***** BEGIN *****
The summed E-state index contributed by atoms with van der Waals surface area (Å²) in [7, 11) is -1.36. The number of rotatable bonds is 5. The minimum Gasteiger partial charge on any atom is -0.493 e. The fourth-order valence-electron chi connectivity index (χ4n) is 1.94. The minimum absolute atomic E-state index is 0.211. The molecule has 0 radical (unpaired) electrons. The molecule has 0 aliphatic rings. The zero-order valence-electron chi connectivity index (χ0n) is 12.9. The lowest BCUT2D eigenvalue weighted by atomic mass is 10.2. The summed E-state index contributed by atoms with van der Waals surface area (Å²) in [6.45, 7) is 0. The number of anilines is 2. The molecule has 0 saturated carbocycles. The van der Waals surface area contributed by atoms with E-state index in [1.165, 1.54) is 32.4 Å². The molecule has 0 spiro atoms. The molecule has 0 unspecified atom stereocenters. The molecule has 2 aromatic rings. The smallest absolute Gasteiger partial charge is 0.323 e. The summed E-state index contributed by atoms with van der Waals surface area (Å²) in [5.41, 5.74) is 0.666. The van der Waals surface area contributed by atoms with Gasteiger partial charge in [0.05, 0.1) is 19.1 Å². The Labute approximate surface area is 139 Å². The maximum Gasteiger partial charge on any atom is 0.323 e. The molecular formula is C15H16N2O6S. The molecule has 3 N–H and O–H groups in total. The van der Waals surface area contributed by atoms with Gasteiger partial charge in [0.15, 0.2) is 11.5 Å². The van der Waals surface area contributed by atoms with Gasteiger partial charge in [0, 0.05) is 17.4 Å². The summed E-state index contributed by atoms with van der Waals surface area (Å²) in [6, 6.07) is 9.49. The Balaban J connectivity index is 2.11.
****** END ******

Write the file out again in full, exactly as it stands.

The summed E-state index contributed by atoms with van der Waals surface area (Å²) in [7, 11) is -1.36. The number of rotatable bonds is 5. The minimum Gasteiger partial charge on any atom is -0.493 e. The fourth-order valence-electron chi connectivity index (χ4n) is 1.94. The minimum absolute atomic E-state index is 0.211. The molecule has 0 radical (unpaired) electrons. The molecule has 0 aliphatic rings. The zero-order valence-electron chi connectivity index (χ0n) is 12.9. The lowest BCUT2D eigenvalue weighted by atomic mass is 10.2. The summed E-state index contributed by atoms with van der Waals surface area (Å²) in [6.45, 7) is 0. The number of anilines is 2. The molecule has 0 saturated carbocycles. The van der Waals surface area contributed by atoms with E-state index in [1.165, 1.54) is 32.4 Å². The molecule has 0 spiro atoms. The molecule has 0 unspecified atom stereocenters. The molecule has 2 aromatic rings. The smallest absolute Gasteiger partial charge is 0.323 e. The summed E-state index contributed by atoms with van der Waals surface area (Å²) in [5.41, 5.74) is 0.666. The van der Waals surface area contributed by atoms with Gasteiger partial charge in [0.05, 0.1) is 19.1 Å². The Labute approximate surface area is 139 Å². The maximum Gasteiger partial charge on any atom is 0.323 e. The molecular formula is C15H16N2O6S. The molecule has 3 N–H and O–H groups in total. The van der Waals surface area contributed by atoms with Gasteiger partial charge in [0.15, 0.2) is 11.5 Å². The van der Waals surface area contributed by atoms with Gasteiger partial charge in [0, 0.05) is 17.4 Å². The summed E-state index contributed by atoms with van der Waals surface area (Å²) in [6, 6.07) is 9.49. The Balaban J connectivity index is 2.11.